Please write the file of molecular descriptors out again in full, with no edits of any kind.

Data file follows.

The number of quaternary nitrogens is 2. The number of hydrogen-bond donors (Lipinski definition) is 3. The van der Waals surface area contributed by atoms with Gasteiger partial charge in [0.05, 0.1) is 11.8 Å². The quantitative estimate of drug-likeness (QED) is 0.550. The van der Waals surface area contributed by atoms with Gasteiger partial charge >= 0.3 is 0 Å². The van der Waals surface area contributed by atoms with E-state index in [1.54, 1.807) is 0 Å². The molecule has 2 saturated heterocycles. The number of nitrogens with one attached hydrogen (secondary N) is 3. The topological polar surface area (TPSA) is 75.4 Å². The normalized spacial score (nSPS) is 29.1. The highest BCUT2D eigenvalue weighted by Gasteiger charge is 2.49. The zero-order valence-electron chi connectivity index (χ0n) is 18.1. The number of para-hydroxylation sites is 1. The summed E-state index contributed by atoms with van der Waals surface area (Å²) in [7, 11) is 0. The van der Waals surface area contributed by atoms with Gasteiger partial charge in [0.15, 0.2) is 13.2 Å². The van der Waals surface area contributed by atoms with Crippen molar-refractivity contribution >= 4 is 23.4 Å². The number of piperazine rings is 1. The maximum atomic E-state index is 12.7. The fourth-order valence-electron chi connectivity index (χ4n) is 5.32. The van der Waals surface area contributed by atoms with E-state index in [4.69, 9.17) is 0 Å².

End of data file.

The number of quaternary nitrogens is 2. The number of hydrogen-bond donors (Lipinski definition) is 3. The van der Waals surface area contributed by atoms with Gasteiger partial charge in [0.05, 0.1) is 11.8 Å². The quantitative estimate of drug-likeness (QED) is 0.550. The van der Waals surface area contributed by atoms with Gasteiger partial charge >= 0.3 is 0 Å². The van der Waals surface area contributed by atoms with E-state index in [1.54, 1.807) is 0 Å². The molecule has 2 saturated heterocycles. The number of nitrogens with one attached hydrogen (secondary N) is 3. The topological polar surface area (TPSA) is 75.4 Å². The normalized spacial score (nSPS) is 29.1. The highest BCUT2D eigenvalue weighted by Gasteiger charge is 2.49. The zero-order valence-electron chi connectivity index (χ0n) is 18.1. The number of para-hydroxylation sites is 1. The summed E-state index contributed by atoms with van der Waals surface area (Å²) in [7, 11) is 0. The van der Waals surface area contributed by atoms with Gasteiger partial charge in [0.15, 0.2) is 13.2 Å². The van der Waals surface area contributed by atoms with Crippen molar-refractivity contribution >= 4 is 23.4 Å². The number of piperazine rings is 1. The maximum atomic E-state index is 12.7. The fourth-order valence-electron chi connectivity index (χ4n) is 5.32. The van der Waals surface area contributed by atoms with E-state index in [4.69, 9.17) is 0 Å².